In total, the results suggest that more than 80 percent of companies expect no better than a 20 percent reduction in key controls going forward.
"Companies appear to be saying that they've already made most of their improvements related to SOX and financial reporting," says Matt Kelly, editor-in-chief of Compliance Week. "Any additional improvements will be marginal, and certainly not as dramatic as regulators and standard setters claimed when releasing AS5."
In AS5, the PCAOB says companies should take a "top-down" approach to compliance and use a risk-based analysis to determine which internal controls are most important and then focus on those. Regulators hoped that the new guidelines would allow companies to reduce the number of their controls, which would reduce the complexity of the corresponding reports and, in turn, reduce the cost of compliance with Sarbanes-Oxley section 404.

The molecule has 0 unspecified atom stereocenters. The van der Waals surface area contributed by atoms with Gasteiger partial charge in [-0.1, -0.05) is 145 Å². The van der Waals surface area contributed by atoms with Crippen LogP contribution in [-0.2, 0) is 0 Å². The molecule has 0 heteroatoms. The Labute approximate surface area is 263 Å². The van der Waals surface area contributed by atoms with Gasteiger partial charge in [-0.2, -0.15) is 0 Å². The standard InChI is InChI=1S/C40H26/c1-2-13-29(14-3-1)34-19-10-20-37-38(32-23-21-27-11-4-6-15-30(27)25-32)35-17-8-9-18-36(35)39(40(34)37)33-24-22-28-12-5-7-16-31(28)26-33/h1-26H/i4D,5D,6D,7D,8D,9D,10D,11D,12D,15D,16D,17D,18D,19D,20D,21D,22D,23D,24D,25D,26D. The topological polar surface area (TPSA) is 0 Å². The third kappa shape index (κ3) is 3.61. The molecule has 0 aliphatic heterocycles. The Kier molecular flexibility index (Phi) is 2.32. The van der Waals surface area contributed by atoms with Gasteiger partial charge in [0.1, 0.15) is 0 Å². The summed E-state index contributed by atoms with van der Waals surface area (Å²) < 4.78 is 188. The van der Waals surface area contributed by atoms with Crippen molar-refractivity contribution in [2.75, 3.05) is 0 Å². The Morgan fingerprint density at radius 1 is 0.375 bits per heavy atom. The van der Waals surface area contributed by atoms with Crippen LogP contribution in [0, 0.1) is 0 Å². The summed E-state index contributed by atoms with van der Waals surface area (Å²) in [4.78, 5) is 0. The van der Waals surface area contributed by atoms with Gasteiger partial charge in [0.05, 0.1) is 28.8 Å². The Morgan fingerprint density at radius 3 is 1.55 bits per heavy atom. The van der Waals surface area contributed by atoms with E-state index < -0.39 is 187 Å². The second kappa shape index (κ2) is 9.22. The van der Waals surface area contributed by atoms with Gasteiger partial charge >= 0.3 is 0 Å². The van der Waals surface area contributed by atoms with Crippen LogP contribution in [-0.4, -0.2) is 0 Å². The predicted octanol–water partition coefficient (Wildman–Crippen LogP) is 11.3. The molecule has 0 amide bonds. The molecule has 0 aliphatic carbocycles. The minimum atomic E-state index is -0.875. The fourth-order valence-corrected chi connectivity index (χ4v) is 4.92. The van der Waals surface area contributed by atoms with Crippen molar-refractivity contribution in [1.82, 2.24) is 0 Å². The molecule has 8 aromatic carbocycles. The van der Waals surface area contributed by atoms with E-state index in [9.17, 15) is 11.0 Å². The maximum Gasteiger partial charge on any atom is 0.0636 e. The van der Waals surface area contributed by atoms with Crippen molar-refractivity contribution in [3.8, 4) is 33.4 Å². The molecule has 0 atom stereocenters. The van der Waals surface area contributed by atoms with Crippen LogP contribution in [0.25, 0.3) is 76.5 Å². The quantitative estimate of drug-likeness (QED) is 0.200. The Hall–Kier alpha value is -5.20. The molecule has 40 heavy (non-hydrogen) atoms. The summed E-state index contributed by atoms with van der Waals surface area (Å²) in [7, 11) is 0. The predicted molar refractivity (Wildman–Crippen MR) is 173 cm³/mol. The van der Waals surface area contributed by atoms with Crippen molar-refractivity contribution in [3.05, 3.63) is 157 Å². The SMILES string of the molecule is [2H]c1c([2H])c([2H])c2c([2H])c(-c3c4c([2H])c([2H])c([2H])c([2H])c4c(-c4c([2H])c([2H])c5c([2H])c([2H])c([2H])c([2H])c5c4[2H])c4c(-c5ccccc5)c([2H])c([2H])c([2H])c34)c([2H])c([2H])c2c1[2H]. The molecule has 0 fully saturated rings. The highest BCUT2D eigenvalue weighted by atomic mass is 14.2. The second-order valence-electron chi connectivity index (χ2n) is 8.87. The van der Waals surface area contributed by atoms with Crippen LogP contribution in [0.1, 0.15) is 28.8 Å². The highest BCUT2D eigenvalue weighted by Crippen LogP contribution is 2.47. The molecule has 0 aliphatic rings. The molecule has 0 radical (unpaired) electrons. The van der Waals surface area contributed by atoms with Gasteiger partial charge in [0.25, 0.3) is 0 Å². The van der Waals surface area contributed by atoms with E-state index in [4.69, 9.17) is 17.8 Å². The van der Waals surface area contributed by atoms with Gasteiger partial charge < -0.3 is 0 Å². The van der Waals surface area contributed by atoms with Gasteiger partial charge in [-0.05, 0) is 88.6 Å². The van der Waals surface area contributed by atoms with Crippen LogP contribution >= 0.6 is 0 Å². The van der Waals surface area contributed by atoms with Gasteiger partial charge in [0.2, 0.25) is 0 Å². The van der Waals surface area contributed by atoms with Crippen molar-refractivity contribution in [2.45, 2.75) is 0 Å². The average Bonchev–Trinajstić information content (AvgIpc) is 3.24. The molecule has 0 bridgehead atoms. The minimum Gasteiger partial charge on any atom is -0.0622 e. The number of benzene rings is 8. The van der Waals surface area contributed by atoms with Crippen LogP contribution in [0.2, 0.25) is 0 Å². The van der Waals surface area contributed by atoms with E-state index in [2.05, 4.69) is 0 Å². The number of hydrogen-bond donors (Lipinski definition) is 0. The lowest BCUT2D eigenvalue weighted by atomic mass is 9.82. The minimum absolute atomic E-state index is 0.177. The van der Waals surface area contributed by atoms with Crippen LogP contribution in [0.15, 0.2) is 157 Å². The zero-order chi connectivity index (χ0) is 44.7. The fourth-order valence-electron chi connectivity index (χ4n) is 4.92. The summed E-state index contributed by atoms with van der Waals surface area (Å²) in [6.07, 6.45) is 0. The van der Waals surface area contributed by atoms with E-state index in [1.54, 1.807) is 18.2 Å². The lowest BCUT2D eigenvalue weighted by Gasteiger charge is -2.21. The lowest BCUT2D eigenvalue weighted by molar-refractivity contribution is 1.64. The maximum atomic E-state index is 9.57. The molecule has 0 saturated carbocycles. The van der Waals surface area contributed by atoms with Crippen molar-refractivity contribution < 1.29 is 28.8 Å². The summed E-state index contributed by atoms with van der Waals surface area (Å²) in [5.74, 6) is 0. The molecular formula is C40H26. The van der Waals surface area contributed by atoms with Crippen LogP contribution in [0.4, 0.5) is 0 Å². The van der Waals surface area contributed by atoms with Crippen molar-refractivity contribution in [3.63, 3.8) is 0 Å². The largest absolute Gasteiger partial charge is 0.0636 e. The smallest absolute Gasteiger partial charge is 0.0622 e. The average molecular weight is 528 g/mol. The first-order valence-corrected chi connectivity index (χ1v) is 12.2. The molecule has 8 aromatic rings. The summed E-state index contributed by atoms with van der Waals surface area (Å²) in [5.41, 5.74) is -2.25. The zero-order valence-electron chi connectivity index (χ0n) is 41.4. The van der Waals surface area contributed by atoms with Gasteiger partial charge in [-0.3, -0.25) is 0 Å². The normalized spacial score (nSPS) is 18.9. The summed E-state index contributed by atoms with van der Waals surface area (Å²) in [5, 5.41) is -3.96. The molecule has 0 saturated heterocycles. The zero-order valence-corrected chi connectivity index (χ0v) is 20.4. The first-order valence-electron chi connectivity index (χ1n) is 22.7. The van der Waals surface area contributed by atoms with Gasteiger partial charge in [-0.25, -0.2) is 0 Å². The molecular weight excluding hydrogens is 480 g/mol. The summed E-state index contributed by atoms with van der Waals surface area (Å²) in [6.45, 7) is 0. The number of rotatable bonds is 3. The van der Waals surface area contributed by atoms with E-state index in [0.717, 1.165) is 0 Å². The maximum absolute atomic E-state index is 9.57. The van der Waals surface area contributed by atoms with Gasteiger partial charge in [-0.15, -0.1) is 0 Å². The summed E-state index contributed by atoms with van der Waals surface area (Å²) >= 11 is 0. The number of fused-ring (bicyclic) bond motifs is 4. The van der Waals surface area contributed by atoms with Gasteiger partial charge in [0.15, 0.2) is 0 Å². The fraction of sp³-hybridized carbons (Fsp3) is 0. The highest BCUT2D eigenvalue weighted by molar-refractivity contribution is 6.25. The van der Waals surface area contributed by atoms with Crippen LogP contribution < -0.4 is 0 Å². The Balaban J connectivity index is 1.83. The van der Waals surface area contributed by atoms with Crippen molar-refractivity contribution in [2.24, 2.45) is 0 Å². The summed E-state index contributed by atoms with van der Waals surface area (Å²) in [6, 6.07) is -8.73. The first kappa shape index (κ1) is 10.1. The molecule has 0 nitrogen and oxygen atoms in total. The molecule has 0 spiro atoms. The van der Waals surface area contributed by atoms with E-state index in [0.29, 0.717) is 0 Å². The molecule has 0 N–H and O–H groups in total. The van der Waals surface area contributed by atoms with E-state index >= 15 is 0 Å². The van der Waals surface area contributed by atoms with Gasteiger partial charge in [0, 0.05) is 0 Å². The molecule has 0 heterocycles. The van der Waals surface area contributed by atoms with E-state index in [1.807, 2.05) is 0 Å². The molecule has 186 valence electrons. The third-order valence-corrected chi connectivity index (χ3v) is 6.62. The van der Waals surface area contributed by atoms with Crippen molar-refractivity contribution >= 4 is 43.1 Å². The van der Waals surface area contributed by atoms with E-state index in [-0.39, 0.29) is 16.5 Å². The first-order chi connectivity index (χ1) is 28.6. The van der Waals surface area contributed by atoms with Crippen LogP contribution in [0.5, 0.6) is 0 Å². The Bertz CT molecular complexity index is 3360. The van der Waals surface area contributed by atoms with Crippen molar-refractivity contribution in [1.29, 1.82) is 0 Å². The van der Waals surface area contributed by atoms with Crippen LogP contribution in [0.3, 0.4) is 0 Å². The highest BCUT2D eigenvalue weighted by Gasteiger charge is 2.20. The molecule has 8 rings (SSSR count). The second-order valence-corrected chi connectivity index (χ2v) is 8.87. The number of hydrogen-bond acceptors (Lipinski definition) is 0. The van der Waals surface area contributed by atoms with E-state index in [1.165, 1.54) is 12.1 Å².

For its "key controls" study, Compliance Week surveyed approximately 300 public companies during a one-week period in January via an online reader survey. The study revealed that though most respondents had reduced their key controls "significantly" during the first year of Sarbox compliance, less than half expect to reduce their controls by more than 10 percent in coming years.
Not surprisingly, the study also found that large companies had more controls than SMBs, and that companies in highly regulated industries like pharma and financial services had more complex controls in place.